Press Room

U.S. ENERGY INFORMATION ADMINISTRATION
WASHINGTON DC 20585

FOR IMMEDIATE RELEASE
Feburary 27, 2017

Latest data show changing household energy characteristics

An average of 2.3 televisions were used in American homes in 2015, down from an average of 2.6 televisions per household in 2009, according to the Residential Energy Consumption Survey (RECS), released today by the U.S Energy Information Administration (EIA). The number of homes with three or more televisions declined from the previous survey conducted in 2009, and a larger share of households reported not using a television at all.

Data from the 2015 RECS highlight the variability and trends in energy use across the nation’s more than 118 million single-family homes, apartments, and mobile homes. Entertainment and information devices in particular vary by age: younger households tend to have a lower concentration of televisions per person and a higher concentration of portable devices like laptops and smart phones. Older households are more likely to have higher concentrations of desktop computers.

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In addition to electronics, new household characteristics tables contain information about heating, air conditioning, appliances, water heating, structural features, and lighting.

Other findings of the 2015 RECS include:

  • 70 million homes (59%) have double or triple-pane windows
  • Homeowners are more likely than renters to have energy-efficient LED lightbulbs; only 11% of households report having all incandescent bulbs
  • The number of homes heating with fuel oil continues to decline, down 23% from 2005
  • 77 million households use central air-conditioning, up 17% in the last 10 years
  • Although more than half of all households have a programmable thermostat, only one-third of those households use the programming feature to automatically set the heating temperature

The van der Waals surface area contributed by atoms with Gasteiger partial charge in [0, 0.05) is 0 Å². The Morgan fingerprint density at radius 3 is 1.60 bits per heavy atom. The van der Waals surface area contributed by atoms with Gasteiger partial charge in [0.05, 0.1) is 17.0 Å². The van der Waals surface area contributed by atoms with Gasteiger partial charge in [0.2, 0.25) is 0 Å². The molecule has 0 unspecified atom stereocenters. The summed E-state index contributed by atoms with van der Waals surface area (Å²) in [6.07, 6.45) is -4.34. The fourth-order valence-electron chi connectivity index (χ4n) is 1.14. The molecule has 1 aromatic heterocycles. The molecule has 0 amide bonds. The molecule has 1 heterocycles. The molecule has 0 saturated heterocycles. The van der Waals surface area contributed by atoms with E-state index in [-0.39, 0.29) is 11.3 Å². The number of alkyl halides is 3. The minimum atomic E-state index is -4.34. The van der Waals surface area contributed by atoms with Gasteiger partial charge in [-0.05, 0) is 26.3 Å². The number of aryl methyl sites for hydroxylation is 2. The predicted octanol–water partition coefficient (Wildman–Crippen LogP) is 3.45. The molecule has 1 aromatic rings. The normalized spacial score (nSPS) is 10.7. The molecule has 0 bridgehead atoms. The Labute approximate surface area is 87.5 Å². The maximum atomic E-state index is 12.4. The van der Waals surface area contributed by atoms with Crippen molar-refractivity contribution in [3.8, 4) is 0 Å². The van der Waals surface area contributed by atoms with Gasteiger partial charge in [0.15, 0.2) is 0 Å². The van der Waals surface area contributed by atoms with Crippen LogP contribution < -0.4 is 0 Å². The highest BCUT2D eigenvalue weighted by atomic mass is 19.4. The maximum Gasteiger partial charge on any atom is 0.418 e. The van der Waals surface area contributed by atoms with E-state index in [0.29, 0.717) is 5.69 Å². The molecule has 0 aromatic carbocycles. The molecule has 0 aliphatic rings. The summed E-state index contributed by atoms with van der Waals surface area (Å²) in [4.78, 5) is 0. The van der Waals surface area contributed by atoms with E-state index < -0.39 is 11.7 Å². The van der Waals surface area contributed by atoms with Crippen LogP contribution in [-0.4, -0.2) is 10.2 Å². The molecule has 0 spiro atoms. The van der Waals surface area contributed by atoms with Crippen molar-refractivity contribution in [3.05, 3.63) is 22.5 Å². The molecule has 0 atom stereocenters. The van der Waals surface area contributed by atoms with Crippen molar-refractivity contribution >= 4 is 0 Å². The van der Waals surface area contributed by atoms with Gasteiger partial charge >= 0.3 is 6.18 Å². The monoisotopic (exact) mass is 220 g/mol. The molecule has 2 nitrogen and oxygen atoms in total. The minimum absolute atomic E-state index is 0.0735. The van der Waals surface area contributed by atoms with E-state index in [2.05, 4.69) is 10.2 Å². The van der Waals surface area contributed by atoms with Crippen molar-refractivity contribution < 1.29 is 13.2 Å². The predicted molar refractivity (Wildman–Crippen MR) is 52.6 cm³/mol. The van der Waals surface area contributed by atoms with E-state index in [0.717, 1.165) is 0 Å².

EIA's 2015 RECS Household Survey captured more than 200 energy-related items from more than 5,600 households. Several questions remain similar to those in previous surveys, allowing time-series analysis using RECS data back to the late 1970s. However, as energy use in households changes, new questions are added or old ones are revised. The 2015 survey was the first to include questions about tablets, smart thermostats, and light-emitting diode (LED) lighting.

Prior to the 2015 survey, RECS household characteristics data were collected solely by in-person interviews conducted by field staff. The 2015 RECS is the first time online questionnaire and mail-in paper survey modes were offered as response options. Of the 5,600 respondents, about 43% were conducted through in-person interviews, 37% through online questionnaires, and 20% through mail-in paper surveys.

Household characteristics summary tables, including data about the types of fuels used and equipment installed in households, are the first in a series of data releases from the 2015 RECS. A microdata file with household-level data, which allows more detailed analysis than the summary tables provide, is scheduled for release in April 2017.

As part of the RECS, EIA also collects energy billing data from utilities and other household energy suppliers. These data are used to estimate aggregate household energy consumption and expenditures, as well as to disaggregate household energy use into specific end-uses such as heating, cooling, water heating, and refrigeration. EIA plans to release these RECS Consumption and Expenditures estimates beginning early 2018.

RECS 2015 household characteristics data can be found at: http://www.eia.gov/consumption/residential/data/2015.

The product described in this press release was prepared by the U.S. Energy Information Administration (EIA), the statistical and analytical agency within the U.S. Department of Energy. By law, EIA's data, analysis, and forecasts are independent of approval by any other officer or employee of the United States Government. The views in the product and press release therefore should not be construed as representing those of the Department of Energy or other federal agencies.

EIA Program Contact: James Berry, 202-586-5543, james.berry@eia.gov

EIA Press Contact: Jonathan Cogan, 202-586-8719, jonathan.cogan@eia.gov

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